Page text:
Adam Zagoria covers basketball at all levels. He is the author of two books and an award-winning journalist whose articles have appeared in ESPN The Magazine, SLAM, Sheridan Hoops, Sports Illustrated, Basketball Times and in newspapers nationwide.
There will be no college announcement from Lance Stephenson today.
Apparently the coaches at Kansas, Maryland and St. John’s — as well as their fans — will have to wait until Stephenson finalizes his plans.
“Me and my family and I have decided that we are going to wait it out and I’m going to make the best decision for me and my family,” Stephenson told SNY’s Brooklyn Sal at the McDonald’s All-American media day.
Lance Stephenson Sr. called the McDonald’s PR people Monday night and told them his son wasn’t yet ready to announce his college decision. The 6-foot-5 Stephenson was expected to announce for Kansas today.
Stephenson is the No. 1 recruit in the Class of 2009 according to Hoop Scoop and No. 9 by Rivals. This marks the second time he has delayed his announcement. He was originally supposed to do it March 21 at Madison Square Garden, but held off.
“It wasn’t a change,” he said. “It’s just been hard for me and my family to make a decision. I’m just going to wait it out.” He added: “This is my life. I want to go somewhere that I’m comfortable and I can play at.”
It remains unclear if John Calipari’s pending move to Kentucky has anything to do with Stephenson’s decision. If Calipari were to take the Kentucky job, several of his Memphis recruits, including wing Xavier Henry, could follow suit.
“We came [to Memphis] because of the style of basketball and the way the coach coaches,” Carl Henry, Xavier’s father, said in a phone interview. “I haven’t talked to my sons [Xavier & C.J.]. Knowing them, they would probably want to leave.”
Calipari could also reach out to Stephenson to inquire about his interest in Kentucky. Calipari did not recruit Stephenson at Memphis, but if Henry were to go somewhere else, Calipari might go for Stephenson instead.
Kansas and Memphis where Henry’s final two choices, and he could look to go to Kansas if Calipari leaves. The worst-case scenario for Kansas fans would be losing out on both Henry and Stephenson.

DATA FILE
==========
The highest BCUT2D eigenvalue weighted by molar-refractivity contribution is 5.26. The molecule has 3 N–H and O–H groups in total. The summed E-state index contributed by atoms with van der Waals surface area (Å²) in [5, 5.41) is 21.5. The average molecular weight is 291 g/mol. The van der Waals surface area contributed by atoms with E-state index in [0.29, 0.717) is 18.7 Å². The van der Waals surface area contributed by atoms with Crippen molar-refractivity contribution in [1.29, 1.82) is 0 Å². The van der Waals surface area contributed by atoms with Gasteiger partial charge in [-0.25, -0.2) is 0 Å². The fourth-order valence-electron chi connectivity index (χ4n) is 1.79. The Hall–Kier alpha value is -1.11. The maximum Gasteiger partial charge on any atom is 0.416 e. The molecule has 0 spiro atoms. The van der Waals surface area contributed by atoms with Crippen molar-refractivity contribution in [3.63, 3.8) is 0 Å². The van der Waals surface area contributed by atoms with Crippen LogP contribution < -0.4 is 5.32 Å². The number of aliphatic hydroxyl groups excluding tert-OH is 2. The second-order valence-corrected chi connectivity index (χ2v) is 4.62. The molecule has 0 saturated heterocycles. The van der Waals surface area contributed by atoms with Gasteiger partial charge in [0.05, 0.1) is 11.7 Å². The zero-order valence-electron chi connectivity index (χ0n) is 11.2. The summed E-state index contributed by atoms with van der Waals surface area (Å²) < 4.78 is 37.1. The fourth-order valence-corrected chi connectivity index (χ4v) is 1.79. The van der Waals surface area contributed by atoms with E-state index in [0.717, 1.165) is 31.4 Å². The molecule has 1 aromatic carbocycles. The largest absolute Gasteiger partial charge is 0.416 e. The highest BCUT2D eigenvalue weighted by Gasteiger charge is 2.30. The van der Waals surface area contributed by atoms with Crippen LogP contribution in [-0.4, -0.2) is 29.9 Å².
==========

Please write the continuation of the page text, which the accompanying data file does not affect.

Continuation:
Stephenson seemed to indicate the Calipari move was not foremost in his thinking, though.
“The coaches that I’m talking to say they’re nowhere near leaving so I’m not worried about that,” Stephenson said.
It could also be that Stephenson wants to see what Kansas guard Sherron Collins and big man Cole Aldrich are doing before committing to Kansas, but indications are that Aldrich will return. Stephenson has long said he wants to play with a talented big man.
“They’re great players,” he said of Collins and Aldrich. “That’s one of the reasons why I wanted to go to Kansas, Sherron Collins and Aldrich, so I’m just going to wait it out and that’s it.”
The fact that he didn’t commit on March 21 at Madison Square Garden would seem to indicate he won’t commit to St. John’s.
“I think if I was at St. John’s it would be a better program anyway,” he said. “It’s not who’s losing, who’s winning. It’s just how I felt.”
Maryland coach Gary Williams turned up unexpectedly last Saturday when Lincoln lost to Rice 77-50 in the New York State Federation Class AA semifinals in Glens Falls, N.Y. Lincoln power forward James Padgett has signed with Maryland, and Williams had been recruiting Stephenson as well.
Was that a factor?
“It’s not about that,” Stephenson said. “I’m just waiting it out, make the best decision for me and my family. I’m just waiting it out.”
Stephenson also put to bed rumors that he might go overseas instead of to college.
“No, I’m not worrying about overseas,” he said. “I think college is a better choice to go to and I want to play in college.”
Adam Zagoria is a Basketball Insider who covers basketball at all levels. A contributor to The New York Times and SportsNet New York (SNY), he is also the author of two books and is an award-winning journalist and filmmaker. His articles have appeared in ESPN The Magazine, SLAM, Sheridan Hoops, Basketball Times and in newspapers nationwide. He also won an Emmy award for his work on the SNY mini-documentary on Syracuse guard Tyus Battle.
A veteran Ultimate Frisbee player, he has competed in numerous National and World Championships and, perhaps more importantly, his teams won the Westchester Summer League (WSL) championships in 2011 and 2013.
He lives in Manhattan with his wife and children.